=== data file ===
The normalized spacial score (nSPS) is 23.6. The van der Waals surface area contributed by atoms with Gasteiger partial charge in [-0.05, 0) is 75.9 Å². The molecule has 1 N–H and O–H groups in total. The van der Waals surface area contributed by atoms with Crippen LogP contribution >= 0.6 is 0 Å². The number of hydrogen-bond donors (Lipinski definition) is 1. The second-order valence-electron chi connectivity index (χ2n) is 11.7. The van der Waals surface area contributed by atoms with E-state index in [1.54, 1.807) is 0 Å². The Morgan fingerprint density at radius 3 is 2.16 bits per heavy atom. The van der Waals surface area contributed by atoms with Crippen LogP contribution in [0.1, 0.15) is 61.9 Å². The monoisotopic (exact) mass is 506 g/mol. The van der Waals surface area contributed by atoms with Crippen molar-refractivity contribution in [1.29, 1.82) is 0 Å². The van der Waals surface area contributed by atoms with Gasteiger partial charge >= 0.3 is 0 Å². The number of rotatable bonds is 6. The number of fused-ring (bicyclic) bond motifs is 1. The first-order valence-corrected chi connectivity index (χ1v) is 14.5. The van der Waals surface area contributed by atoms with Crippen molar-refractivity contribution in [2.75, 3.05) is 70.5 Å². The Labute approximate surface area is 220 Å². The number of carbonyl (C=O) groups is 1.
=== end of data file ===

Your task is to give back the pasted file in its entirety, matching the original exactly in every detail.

The normalized spacial score (nSPS) is 23.6. The van der Waals surface area contributed by atoms with Gasteiger partial charge in [-0.05, 0) is 75.9 Å². The molecule has 1 N–H and O–H groups in total. The van der Waals surface area contributed by atoms with Crippen LogP contribution >= 0.6 is 0 Å². The number of hydrogen-bond donors (Lipinski definition) is 1. The second-order valence-electron chi connectivity index (χ2n) is 11.7. The van der Waals surface area contributed by atoms with E-state index in [1.54, 1.807) is 0 Å². The Morgan fingerprint density at radius 3 is 2.16 bits per heavy atom. The van der Waals surface area contributed by atoms with Crippen LogP contribution in [0.1, 0.15) is 61.9 Å². The monoisotopic (exact) mass is 506 g/mol. The van der Waals surface area contributed by atoms with Crippen molar-refractivity contribution in [1.29, 1.82) is 0 Å². The van der Waals surface area contributed by atoms with Gasteiger partial charge >= 0.3 is 0 Å². The number of rotatable bonds is 6. The number of fused-ring (bicyclic) bond motifs is 1. The first-order valence-corrected chi connectivity index (χ1v) is 14.5. The van der Waals surface area contributed by atoms with Crippen molar-refractivity contribution in [2.75, 3.05) is 70.5 Å². The Labute approximate surface area is 220 Å². The number of carbonyl (C=O) groups is 1.